VOLUME 5 - 2012-2013 - ISSUE 2

5 Ky. J. Equine, Agric. & Nat. Resources L. 249 (2013).


Article Written By: Alison M. Rowe

For sound policy reasons, courts have traditionally limited damages in cases where an animal is negligently lost or destroyed to the market or economic value of the animal. This system has resulted in low and predictable costs for veterinary services and other animal-related products and services. However, some people believe owners ought to be compensated for their emotional suffering when a companion animal is destroyed or injured due to negligence because of the strong emotional attachment that they feel towards their companion animals. Accordingly, advocates of change to the traditional damages rules in animal-related cases have encouraged courts and legislatures to depart from established law and award non-economic damages in negligence cases involving animals. One recent trend in companion animal cases involves attempts by plaintiffs to recover emotion-based damages in the form of "intrinsic" or "sentimental" value damages in states where these alternate damages measures have been judicially recognized for personal property having little or no market value. This article will explore that trend in detail.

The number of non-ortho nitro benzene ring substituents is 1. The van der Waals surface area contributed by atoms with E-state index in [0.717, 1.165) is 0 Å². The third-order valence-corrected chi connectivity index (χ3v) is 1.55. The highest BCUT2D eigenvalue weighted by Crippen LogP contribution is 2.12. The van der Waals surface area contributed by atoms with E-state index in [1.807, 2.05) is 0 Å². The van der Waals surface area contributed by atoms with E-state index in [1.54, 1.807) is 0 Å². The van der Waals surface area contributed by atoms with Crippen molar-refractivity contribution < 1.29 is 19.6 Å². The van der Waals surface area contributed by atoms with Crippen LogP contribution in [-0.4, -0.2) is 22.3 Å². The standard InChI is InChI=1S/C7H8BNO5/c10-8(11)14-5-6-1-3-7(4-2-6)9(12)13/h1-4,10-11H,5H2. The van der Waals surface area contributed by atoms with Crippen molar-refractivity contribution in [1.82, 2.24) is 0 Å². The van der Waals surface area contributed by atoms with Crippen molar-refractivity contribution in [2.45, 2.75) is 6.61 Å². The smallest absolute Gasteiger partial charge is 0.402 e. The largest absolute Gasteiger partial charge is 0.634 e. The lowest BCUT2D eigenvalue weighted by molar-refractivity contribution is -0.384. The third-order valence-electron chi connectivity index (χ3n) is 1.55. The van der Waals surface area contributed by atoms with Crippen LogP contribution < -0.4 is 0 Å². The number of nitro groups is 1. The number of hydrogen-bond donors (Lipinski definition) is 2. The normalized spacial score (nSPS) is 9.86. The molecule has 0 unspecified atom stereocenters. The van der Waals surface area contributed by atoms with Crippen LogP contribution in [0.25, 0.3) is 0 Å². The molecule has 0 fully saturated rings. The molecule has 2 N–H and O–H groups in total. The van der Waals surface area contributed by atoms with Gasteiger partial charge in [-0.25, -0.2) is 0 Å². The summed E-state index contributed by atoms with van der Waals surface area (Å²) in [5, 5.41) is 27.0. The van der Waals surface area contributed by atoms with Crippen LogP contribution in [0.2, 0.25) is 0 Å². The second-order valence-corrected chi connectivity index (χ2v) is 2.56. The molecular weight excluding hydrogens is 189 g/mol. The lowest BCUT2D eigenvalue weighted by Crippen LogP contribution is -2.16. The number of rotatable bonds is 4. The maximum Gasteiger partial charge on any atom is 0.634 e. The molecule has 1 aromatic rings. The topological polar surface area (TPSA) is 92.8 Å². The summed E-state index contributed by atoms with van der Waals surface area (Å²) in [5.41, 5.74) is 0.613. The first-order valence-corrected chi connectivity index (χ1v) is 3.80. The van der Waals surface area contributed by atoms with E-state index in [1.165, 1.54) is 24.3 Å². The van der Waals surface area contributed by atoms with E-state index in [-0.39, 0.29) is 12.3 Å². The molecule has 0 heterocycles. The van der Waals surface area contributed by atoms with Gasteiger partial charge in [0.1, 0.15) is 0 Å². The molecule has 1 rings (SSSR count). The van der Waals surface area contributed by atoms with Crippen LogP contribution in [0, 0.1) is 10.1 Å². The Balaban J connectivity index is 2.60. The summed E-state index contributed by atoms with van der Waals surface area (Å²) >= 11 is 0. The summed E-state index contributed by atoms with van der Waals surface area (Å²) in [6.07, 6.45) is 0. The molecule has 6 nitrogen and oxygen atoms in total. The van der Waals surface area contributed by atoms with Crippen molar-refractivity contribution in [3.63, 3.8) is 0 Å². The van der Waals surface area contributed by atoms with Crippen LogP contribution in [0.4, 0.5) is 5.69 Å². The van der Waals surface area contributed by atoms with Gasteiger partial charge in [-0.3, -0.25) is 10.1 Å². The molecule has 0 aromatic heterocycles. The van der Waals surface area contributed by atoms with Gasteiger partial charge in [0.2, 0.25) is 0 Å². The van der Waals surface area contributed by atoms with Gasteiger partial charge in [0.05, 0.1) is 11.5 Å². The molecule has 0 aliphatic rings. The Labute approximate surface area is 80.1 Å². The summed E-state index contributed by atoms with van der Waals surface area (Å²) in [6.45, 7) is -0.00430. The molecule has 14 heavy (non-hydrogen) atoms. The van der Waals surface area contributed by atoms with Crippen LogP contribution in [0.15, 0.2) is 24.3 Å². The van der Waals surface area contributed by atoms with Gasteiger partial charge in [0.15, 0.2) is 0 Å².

This article will first articulate the various ways in which courts and legislatures have resolved negligence cases involving plaintiffs seeking emotion-based damages for harm done to their companion animals. Second, this article will provide an overview of the public policy issues surrounding recovery for emotional damages in tort cases involving animals. Finally, this article will explain how allowing non-economic damages in companion animal cases involving mere negligence would be unsound public policy and an unwise departure from established law.